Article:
4 out of 5. The start of the Castlevania series still holds up today as a cerebral linear platformer. It's short, but its challenges will provide deep satisfaction.

How Metroidvania is it? Not a Metroidvania. It's a Classic-vania from before the Symphony of the Night team changed the direction of the series.
Primary Challenge: Melee Combat
Time to beat: ~3 hours
Review Info: This review is part of a broader review of the Castlevania Anniversary Collection on Steam. See the link at the beginning of the review for the main thread.

More Info

Developer: Konami
Publisher: Konami
Sub-genre: Linear Platformer Hybrid
Features: 2D Platformer, Melee Combat, Tricky Platforming, Level-Based
Difficulty: Brutal
Linearity/Openness: Level Based
Platforms: Windows, Steam, NES, Wii U, Switch, PS4, Xbox One
Release Date: 1986/09/26
Available Languages: English, Japanese

Store Links

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Buy Castlevania if you like…

  • Challenging Linear Platforming
  • Puzzle-like Enemy Placement
  • Excellent 8-bit Music
  • Short but Hard games
  • Classic Monsters

▼ Review continues below ▼

This Review was done as part of our review of the Castlevania Anniversary Collection.

The first Castlevania game stood tall with the giants of the era, being included with Mega Man and Mario on many lists of greats. Its offering was substantially different than its contemporaries though. Simon Belmont’s movements were slower, his whip attacks had startup lag, so gameplay had to be more deliberate overall. It created a more cerebral experience than the relatively frenetic platformer competitors of the time.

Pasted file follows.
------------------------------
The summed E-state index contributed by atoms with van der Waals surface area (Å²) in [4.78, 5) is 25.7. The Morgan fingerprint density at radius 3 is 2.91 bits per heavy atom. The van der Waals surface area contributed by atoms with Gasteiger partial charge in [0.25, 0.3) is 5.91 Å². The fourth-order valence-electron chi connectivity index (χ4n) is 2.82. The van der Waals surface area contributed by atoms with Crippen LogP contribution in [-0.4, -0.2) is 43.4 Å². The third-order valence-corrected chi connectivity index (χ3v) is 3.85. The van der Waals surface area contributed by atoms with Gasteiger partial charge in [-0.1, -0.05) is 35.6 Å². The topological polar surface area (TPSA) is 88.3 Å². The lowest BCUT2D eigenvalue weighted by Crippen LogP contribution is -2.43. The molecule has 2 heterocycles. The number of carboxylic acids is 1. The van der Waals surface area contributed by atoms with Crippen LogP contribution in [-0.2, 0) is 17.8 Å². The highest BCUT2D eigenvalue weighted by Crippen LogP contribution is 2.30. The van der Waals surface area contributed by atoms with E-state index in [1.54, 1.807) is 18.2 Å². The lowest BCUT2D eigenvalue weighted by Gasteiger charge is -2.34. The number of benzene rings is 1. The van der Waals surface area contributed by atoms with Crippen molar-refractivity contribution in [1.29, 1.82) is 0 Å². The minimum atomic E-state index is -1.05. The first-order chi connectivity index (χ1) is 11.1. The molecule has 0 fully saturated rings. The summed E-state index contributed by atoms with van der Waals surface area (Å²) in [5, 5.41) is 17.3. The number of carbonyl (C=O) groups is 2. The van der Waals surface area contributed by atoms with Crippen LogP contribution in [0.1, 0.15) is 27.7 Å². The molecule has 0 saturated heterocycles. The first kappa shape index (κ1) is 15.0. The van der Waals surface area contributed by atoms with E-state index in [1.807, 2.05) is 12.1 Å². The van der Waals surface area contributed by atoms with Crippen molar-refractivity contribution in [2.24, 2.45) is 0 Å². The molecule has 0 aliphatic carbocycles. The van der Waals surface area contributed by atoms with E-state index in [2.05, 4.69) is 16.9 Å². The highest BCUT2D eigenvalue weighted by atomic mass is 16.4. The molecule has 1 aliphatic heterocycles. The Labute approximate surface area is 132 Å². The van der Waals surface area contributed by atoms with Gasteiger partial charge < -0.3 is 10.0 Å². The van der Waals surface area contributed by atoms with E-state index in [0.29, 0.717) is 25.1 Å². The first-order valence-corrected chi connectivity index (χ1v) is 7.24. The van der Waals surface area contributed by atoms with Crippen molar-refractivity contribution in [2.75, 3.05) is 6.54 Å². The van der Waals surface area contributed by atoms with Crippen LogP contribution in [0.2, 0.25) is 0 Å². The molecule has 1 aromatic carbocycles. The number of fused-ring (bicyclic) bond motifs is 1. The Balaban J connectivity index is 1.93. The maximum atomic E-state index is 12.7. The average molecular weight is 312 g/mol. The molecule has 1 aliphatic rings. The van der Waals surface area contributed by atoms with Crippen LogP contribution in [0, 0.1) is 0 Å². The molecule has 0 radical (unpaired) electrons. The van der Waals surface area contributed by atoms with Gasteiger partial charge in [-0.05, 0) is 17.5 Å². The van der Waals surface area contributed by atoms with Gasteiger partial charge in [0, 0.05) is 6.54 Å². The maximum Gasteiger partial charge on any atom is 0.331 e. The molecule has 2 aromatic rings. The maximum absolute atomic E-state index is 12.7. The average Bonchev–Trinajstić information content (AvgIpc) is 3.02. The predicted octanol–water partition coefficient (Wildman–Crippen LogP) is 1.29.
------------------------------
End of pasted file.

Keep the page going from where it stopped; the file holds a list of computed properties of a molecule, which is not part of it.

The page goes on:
For the most part the gameplay that made it famous stands up to the test of time. Newer players might be frustrated by the committed jump arcs or locked movement on staircases – things that changed even in future Classic-vania entries. But if you take the time to get used to it there’s a good chance you’ll find the fulfilling experience that solidified this as a classic.

The first Castlevania is short and simple. It’d be understandable if someone prefers one of the later entries – particularly Castlevania III which is basically the same thing but with more content – but that kind of comparing really only matters when you can only choose one. Having it with the Castlevania Anniversary Collection let’s you enjoy it for what it is, or at least get a history lesson on the origins of the series.

4 out of 5

Final Score


Scoring system overview

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